(In reply to comment #14)
> (In reply to comment #13)
> > (From update of attachment 23174 [details] [edit] [edit])
> > +// static
> > Why is this here?
> 
> it seems to be part of the Google C++ Style guidelines (thus what most Google
> engineers are familiar with).  I don't see it listed in the external c++ style
> guidelines though.  It will take a while for many of us to learn the
> differences between WebKit/Google style. :)

Yes, I've been kinda sorta trying to merge both styles. I will split up CJK opt and resubmit.
Comment 16 Dimitri Glazkov (Google) 2008-09-05 14:18:46 PDT
Created attachment 23200 [details]
Updated: ZWS fix only

Removed CJK optimization.
Comment 17 mitz 2008-09-06 14:42:20 PDT
I am confused. From the initial description of the bug it sounded as if this is only a problem in the system fallback case, so I expected the substitution to happen only in the end of Font::glyphDataForCharacter(). What am I missing?
Comment 18 mitz 2008-09-07 00:02:02 PDT
The more I look at the bug description, and the more testing I do in Safari on Windows, the less I understand how this bug works, even in the system fallback case.

The only exception is U+FFFC (OBJECT REPLACEMENT CHARACTER) which is not treatAsZeroWidthSpace(), even though it is ZWS-ed out in GlyphPageTreeNode::initializePage. In all other cases, I expect a missing glyph (square) to be rendered only if no font on the system has a glyph for ZWS. As far as I can tell, Times New Roman, plain ol' Arial, and other fonts on Windows have correct glyphs for ZWS.
Comment 19 Dimitri Glazkov (Google) 2008-09-08 10:35:52 PDT
Well, I dug some more, using a pristine (font-wise) XP install and here's what happens for the ZWS chars for a standard Win font, using Times New Roman as an example.

wkGetGlyphs returns 0 for the 0x200B char, so the glyph doesn't exist in the font, but FontCache::getFontDataForCharacters is able to scare up the glyph using font-linking (the glyph is borrowed from Lucida Sans Unicode).

In the case of 0xFFFC, the same path is followed, except no glyph is found using font-linking, so we fall back into Uniscribe, drawing the string into a metafile. Unlucky for us, this succeeds with (woot!) "Times New Roman", which brings back the original font, which in turn draws a square in place of the character.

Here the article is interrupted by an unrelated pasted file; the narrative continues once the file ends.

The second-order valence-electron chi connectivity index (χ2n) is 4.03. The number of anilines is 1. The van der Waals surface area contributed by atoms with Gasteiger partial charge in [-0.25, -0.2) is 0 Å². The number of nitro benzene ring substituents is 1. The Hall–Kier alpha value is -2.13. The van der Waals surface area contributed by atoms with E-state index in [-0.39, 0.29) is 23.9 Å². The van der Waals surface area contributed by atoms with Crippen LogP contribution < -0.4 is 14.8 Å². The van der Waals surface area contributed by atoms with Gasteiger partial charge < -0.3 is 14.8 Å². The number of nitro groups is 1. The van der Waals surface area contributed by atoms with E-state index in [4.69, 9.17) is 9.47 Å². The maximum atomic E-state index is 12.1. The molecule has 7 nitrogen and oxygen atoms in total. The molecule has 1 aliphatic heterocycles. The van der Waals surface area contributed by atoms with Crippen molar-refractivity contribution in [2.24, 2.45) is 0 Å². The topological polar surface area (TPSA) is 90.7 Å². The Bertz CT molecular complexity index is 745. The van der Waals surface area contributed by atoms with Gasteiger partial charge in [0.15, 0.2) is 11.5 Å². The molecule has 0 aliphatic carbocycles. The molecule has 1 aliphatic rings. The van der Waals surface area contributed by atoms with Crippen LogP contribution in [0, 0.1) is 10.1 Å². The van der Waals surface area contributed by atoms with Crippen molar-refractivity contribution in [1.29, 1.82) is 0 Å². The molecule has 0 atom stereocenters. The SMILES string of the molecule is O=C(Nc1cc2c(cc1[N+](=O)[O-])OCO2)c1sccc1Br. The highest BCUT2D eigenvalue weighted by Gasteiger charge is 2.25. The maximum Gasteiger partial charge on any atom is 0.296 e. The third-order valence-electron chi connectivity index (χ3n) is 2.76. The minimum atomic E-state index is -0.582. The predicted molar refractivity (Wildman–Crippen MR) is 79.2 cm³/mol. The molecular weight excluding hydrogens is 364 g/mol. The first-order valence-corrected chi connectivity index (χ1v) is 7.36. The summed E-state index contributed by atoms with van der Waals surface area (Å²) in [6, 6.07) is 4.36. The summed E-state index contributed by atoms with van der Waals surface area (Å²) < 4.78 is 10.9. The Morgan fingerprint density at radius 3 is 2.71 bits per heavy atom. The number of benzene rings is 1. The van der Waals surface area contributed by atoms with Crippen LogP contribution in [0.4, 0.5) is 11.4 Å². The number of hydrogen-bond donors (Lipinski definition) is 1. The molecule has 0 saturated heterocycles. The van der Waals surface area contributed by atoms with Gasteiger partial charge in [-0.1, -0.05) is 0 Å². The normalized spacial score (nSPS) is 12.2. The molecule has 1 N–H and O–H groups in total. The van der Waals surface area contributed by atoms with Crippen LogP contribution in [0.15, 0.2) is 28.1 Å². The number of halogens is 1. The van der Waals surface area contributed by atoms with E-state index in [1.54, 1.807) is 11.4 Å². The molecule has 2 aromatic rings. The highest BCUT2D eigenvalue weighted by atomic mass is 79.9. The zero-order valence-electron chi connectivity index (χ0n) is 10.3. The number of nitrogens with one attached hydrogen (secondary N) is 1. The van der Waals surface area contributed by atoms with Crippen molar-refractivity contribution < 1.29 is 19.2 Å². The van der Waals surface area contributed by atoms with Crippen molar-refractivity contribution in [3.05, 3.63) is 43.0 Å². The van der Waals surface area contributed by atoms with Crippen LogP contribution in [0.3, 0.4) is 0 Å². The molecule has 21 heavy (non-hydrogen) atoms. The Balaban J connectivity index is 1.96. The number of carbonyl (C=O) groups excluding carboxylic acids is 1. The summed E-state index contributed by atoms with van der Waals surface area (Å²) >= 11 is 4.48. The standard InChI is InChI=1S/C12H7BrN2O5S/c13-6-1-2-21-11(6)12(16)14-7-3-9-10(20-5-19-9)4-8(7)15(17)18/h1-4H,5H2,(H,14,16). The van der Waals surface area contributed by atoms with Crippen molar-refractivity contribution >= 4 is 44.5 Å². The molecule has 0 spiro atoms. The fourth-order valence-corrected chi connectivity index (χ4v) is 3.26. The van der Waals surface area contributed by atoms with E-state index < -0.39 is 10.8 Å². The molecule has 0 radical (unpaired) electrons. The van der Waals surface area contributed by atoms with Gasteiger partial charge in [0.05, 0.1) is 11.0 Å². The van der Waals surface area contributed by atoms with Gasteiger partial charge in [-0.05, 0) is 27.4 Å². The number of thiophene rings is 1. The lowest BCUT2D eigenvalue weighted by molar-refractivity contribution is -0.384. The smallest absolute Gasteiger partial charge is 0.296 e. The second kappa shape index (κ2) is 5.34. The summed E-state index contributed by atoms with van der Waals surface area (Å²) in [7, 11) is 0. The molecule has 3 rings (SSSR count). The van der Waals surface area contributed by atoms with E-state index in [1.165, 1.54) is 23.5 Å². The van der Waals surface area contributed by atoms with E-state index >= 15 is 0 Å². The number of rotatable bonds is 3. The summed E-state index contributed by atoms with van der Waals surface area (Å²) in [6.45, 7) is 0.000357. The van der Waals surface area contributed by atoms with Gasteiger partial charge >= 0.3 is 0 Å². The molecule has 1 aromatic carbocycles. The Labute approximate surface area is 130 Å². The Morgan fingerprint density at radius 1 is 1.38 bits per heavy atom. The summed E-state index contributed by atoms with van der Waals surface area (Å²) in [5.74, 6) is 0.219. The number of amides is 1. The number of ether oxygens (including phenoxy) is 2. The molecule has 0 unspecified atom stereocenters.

So, the proposed patch, IMHO (I am not a fonts expert, please correct me if I am wrong) eliminates the need to dip into the IMLang linking business and avoids creating metafile objects for drawing the ORC char.

I don't have a strong opinion about moving the SimpleFontData substitution logic to Font::glyphDataForCharacter. My thinking was to initialize the FontCache with the substituted objects to begin with, so that there's no additional checking while drawing each character.
Comment 20 mitz 2008-09-08 11:44:06 PDT
(In reply to comment #19)
> In the case of 0xFFFC, the same path is followed, except no glyph is found
> using font-linking [...]

But we should never be asking for a glyph for U+FFFC. We should -- and we currently don't -- ask for a glyph for zero-width space instead. The reason we don't is that even though GlyphPageTreeNode::initializePage() is aware of this substitution, Font::treatAsZeroWidthSpace() is not, and the latter is what's used in the "system fallback" case near the end of glyphDataForCharacter(). Just adding U+FFFC to treatAsZeroWidthSpace() OR would make the problem go away, I think.
Comment 21 Dimitri Glazkov (Google) 2008-09-08 15:25:59 PDT
Created attachment 23276 [details]
With just the 0xFFFC check

Shedding another pound of code after healthy mitzpettel's workout. This patch leaves finding ZWS glyphs up to IMLang font-linking, instead of using a separate FontData instance.

So, the only change is making Font:treatAsZeroWidthSpace(c) react to 0xFFFC properly.
Comment 22 mitz 2008-09-08 16:03:57 PDT
Comment on attachment 23276 [details]
With just the 0xFFFC check

+        Adds an extra check for Object Replacement Character (0xFFFF) to address

Typo: should say FFFC.

Unfortunately, a layout test does not seem possible because our test configurations have ZWS mapped to a glyph even in non-fallback fonts, so assuming no existing layout tests break, r=me!
Comment 23 mitz 2008-09-08 17:36:07 PDT
Committed <http://trac.webkit.org/changeset/36276>.